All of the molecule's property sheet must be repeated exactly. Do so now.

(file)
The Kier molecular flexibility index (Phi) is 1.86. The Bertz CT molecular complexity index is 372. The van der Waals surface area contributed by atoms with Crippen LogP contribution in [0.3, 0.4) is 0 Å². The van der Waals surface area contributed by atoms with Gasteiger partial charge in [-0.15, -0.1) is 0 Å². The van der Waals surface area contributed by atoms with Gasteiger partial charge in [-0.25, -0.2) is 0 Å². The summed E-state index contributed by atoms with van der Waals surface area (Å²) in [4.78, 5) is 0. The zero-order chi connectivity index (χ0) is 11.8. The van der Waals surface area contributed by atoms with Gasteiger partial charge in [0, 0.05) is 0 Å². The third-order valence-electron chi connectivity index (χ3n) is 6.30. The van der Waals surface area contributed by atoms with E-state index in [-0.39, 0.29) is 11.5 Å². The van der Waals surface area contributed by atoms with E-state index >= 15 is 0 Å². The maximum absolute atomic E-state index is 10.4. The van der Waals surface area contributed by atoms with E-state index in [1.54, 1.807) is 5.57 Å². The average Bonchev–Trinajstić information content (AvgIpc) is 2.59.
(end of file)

The Kier molecular flexibility index (Phi) is 1.86. The Bertz CT molecular complexity index is 372. The van der Waals surface area contributed by atoms with Crippen LogP contribution in [0.3, 0.4) is 0 Å². The van der Waals surface area contributed by atoms with Gasteiger partial charge in [-0.15, -0.1) is 0 Å². The van der Waals surface area contributed by atoms with Gasteiger partial charge in [-0.25, -0.2) is 0 Å². The summed E-state index contributed by atoms with van der Waals surface area (Å²) in [4.78, 5) is 0. The zero-order chi connectivity index (χ0) is 11.8. The van der Waals surface area contributed by atoms with Gasteiger partial charge in [0, 0.05) is 0 Å². The third-order valence-electron chi connectivity index (χ3n) is 6.30. The van der Waals surface area contributed by atoms with E-state index in [-0.39, 0.29) is 11.5 Å². The van der Waals surface area contributed by atoms with E-state index >= 15 is 0 Å². The maximum absolute atomic E-state index is 10.4. The van der Waals surface area contributed by atoms with E-state index in [1.54, 1.807) is 5.57 Å². The average Bonchev–Trinajstić information content (AvgIpc) is 2.59.